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J Ultrasound Med. 2006 Feb;25(2):225-32.

Diaphragm ultrasonography as an alternative to whole-body plethysmography in pulmonary function testing.

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  • 1Centre for Exercise Science and Medicine, Institute of Biomedical and Life Sciences, Glasgow University, Scotland.

Abstract

OBJECTIVE:

Whole-body plethysmography is a common method of measuring pulmonary function. Although this technique provides a sensitive measure of pulmonary function, it can be problematic and unsuitable in some patients. The development of more accessible techniques would be beneficial.

METHODS:

A prospective study was performed to validate diaphragm ultrasonography as an alternative to whole-body plethysmography in patients referred for pulmonary function testing. Diaphragm movement and position were assessed by ultrasonography after standard pulmonary function testing using whole-body plethysmography.

RESULTS:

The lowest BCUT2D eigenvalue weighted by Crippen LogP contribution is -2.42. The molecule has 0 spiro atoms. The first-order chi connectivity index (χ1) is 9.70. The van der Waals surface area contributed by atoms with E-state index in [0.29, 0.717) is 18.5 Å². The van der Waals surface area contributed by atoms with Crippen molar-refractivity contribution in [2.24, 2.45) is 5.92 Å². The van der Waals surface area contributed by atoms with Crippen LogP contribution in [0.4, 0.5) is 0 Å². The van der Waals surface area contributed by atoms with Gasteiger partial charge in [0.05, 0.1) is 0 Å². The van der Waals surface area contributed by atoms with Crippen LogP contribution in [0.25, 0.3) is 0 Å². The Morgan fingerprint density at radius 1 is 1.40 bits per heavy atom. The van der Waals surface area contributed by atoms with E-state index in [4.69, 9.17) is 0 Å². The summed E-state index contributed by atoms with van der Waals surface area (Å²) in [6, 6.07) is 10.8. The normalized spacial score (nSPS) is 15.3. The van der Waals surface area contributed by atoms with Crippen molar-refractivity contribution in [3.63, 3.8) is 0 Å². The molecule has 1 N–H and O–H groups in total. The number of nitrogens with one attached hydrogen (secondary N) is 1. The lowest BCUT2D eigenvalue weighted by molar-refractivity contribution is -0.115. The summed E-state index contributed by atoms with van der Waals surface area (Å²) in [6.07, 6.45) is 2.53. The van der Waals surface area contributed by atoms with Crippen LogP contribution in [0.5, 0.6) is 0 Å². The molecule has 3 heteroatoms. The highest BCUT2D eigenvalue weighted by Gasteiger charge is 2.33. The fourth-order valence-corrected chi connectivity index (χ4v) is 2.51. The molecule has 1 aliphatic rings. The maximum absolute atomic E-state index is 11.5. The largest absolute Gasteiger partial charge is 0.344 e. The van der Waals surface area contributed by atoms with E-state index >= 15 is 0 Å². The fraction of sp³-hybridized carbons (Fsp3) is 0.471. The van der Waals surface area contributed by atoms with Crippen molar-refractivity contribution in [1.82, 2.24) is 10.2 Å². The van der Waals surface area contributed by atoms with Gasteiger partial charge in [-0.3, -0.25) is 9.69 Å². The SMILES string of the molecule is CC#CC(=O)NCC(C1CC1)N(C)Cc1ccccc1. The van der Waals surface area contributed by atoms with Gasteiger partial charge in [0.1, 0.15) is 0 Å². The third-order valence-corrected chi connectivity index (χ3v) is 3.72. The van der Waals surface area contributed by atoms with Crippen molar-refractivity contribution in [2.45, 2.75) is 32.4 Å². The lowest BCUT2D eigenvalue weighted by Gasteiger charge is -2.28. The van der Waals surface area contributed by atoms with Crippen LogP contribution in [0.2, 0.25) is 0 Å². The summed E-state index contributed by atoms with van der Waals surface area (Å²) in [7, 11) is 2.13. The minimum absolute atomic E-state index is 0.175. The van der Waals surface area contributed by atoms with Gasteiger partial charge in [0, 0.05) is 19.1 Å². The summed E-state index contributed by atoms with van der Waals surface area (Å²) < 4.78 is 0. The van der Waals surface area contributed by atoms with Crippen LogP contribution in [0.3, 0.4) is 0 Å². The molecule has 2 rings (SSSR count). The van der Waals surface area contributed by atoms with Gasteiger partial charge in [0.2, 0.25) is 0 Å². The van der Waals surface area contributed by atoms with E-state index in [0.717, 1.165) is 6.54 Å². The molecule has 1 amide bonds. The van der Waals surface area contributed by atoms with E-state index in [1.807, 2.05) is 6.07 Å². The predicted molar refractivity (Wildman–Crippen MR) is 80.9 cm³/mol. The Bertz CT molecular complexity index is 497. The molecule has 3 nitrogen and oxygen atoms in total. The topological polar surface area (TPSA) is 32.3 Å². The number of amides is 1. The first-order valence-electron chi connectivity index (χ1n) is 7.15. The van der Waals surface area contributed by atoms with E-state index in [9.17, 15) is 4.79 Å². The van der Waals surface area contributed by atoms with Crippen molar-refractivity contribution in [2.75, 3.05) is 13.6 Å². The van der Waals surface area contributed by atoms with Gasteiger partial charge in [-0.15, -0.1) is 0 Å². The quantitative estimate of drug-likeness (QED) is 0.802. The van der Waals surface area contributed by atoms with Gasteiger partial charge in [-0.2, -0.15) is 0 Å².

A wide range of lung function was observed. Standard lung volumes were as follows: total lung capacity, 5.57 +/- 1.31 L, residual volume, 2.27 +/- 0.56 L; and vital capacity, 3.30 +/- 0.98 L (mean +/- SD). The ratio of forced expiratory volume in 1 second to forced vital capacity was calculated as 0.69 +/- 0.08. Ultrasonography showed that mean diaphragm excursion values were 11.1 +/- 3.8 mm (2-dimensional), 14.7 +/- 4.1 mm during quiet breathing (M-mode), and 14.8 +/- 3.9 mm during a maximal sniff (M-mode). The velocity of diaphragm movement rose sharply during the sniff maneuver from 15.2 +/- 5.8 mm/s during quiet breathing to 104.0 +/- 33.4 mm/s. Static 2-dimensional measures of diaphragm position at the end of quiet inspiration or expiration correlated with standard measures of lung volume on plethysmography (eg, a correlation coefficient of 0.83 was obtained with end inspiration and vital capacity). All measures of diaphragm movement (whether by 2-dimensional or M-mode techniques) were poorly correlated with any lung volumes measured.

CONCLUSIONS:

These data suggest that dynamic measurements using diaphragm ultrasonography provide a relatively poor measure of pulmonary function in relation to whole-body plethysmography.

PMID:
16439786
[PubMed - indexed for MEDLINE]
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